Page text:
Other manufacturers, led by Volvo and Honda, are working on sophisticated car-to-car communication systems, which will enable the car to assume control if necessary. For instance, if a car signals to another car that it is speeding into an intersection, another car could break automatically. Volvo is developing a sort-of “road train”, in which cars could follow one another or one leading car with a professional driver, without driver interference.
The most surprising competitor in the field is Google, which develops autonomous driving based on its maps and Street View. “The concept at Google is different,” Says Shashua, “they film the road and then drive it again, after installing a $70,000 sensor on the roof. The use of [pre-recorded visual material] makes identifying lanes redundant. The problem is that the car needs an enormous amount of information, and software manufacturers become ‘dumb hardware’ manufacturers. It is necessary to constantly update [the car's] database to allow Google control of the road features. That is not something that car manufacturers could implement in the next few years.”
The most problematic aspect of autonomous driving in the United States is that it is only currently legal on public roads in the state of Nevada. Shashua estimates that the beneficial aspects of such systems will encourage other states to allow and encourage their deployment. However, he does admit that computers today cannot yet completely replace human rational thinking. “Some intersections that have no traffic-lights require the driver to ‘force’ another car to slow down and let them cross. A computer would not do that and you might find yourself waiting for hours for the car to cross the intersection.”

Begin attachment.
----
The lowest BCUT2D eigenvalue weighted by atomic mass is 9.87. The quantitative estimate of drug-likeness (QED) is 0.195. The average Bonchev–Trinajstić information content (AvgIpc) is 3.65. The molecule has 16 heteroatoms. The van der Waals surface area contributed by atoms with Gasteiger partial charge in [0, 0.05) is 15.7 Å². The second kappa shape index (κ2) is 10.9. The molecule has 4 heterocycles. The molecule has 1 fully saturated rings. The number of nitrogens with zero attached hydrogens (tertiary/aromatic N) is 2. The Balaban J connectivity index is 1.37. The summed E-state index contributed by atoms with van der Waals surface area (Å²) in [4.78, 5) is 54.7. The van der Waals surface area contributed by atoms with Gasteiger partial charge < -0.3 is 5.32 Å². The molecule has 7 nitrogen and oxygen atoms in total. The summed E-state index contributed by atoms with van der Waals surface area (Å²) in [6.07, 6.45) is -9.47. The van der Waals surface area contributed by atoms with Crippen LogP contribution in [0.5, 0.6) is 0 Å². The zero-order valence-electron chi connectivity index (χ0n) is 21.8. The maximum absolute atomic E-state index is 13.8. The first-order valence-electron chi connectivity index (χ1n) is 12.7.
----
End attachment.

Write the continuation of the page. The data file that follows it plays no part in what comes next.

Israel will encourage driver-support systems in 2013
Shashua’s optimism is partly due to the growing regulation of driver-assistance-systems in Europe and the US. The American National Highway Traffic Safety Association (NHTSA) now requires that manufacturers put a sticker on showroom cars, which display whether or not it has an alarm for driver assistance.
In Europe, the EuroNCAP organization, which rates European cars for safety, is also adding new regulations. Starting in 2014, a manufacturer who wishes to get the full five-star safety rating will be required to install automatic breaking systems for safe distance-keeping on at least half the cars from a certain model. The 50 percent rate will increase each year and in 2016 the criteria will also include automatic breaking systems to prevent hitting pedestrians.
Israel will also introduce regulations to encourage the installment of driver-assistance systems in 2103 and the Israeli tax authorities will offer perks for cars equipped with such systems. However, the amount in question, up to NIS 2,250 ($590), has caused disappointment in the Israeli automotive market. “NIS 2,000 covers a substantial amount of the system’s cost and the price will drop as manufacturing grows,” insists Shashua, “an importer will install a system for NIS 1,800 since it’s a negligible amount for a system that has great value for the customer. This could lead to a dramatic change.”
Mobileye currently supplies BMW, Volvo, Ford, Honda, Hyundai, Citroen and Mitsubishi with systems. The list will get even longer next year with Audi, Toyota and Chrysler joining the group.